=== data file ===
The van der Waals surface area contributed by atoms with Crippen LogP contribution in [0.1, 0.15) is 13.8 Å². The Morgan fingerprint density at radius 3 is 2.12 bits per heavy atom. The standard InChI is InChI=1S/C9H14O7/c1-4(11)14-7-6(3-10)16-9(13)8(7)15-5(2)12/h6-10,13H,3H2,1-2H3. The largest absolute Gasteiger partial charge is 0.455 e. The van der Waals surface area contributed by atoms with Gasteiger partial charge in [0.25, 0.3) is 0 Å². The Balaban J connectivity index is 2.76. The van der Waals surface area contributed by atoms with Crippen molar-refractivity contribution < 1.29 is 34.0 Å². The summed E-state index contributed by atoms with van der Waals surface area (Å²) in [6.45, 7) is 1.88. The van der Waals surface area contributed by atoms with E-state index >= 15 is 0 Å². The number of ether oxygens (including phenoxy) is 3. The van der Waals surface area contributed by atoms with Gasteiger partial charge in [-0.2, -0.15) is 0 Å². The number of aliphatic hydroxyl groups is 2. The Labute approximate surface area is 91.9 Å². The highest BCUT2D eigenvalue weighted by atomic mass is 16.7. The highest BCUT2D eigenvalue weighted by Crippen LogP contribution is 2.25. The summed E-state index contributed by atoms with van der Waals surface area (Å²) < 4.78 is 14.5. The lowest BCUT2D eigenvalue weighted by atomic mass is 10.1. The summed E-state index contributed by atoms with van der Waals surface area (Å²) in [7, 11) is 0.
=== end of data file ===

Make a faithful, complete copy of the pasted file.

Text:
The van der Waals surface area contributed by atoms with Crippen LogP contribution in [0.1, 0.15) is 13.8 Å². The Morgan fingerprint density at radius 3 is 2.12 bits per heavy atom. The standard InChI is InChI=1S/C9H14O7/c1-4(11)14-7-6(3-10)16-9(13)8(7)15-5(2)12/h6-10,13H,3H2,1-2H3. The largest absolute Gasteiger partial charge is 0.455 e. The van der Waals surface area contributed by atoms with Gasteiger partial charge in [0.25, 0.3) is 0 Å². The Balaban J connectivity index is 2.76. The van der Waals surface area contributed by atoms with Crippen molar-refractivity contribution < 1.29 is 34.0 Å². The summed E-state index contributed by atoms with van der Waals surface area (Å²) in [6.45, 7) is 1.88. The van der Waals surface area contributed by atoms with E-state index >= 15 is 0 Å². The number of ether oxygens (including phenoxy) is 3. The van der Waals surface area contributed by atoms with Gasteiger partial charge in [-0.2, -0.15) is 0 Å². The number of aliphatic hydroxyl groups is 2. The Labute approximate surface area is 91.9 Å². The highest BCUT2D eigenvalue weighted by atomic mass is 16.7. The highest BCUT2D eigenvalue weighted by Crippen LogP contribution is 2.25. The summed E-state index contributed by atoms with van der Waals surface area (Å²) < 4.78 is 14.5. The lowest BCUT2D eigenvalue weighted by atomic mass is 10.1. The summed E-state index contributed by atoms with van der Waals surface area (Å²) in [7, 11) is 0.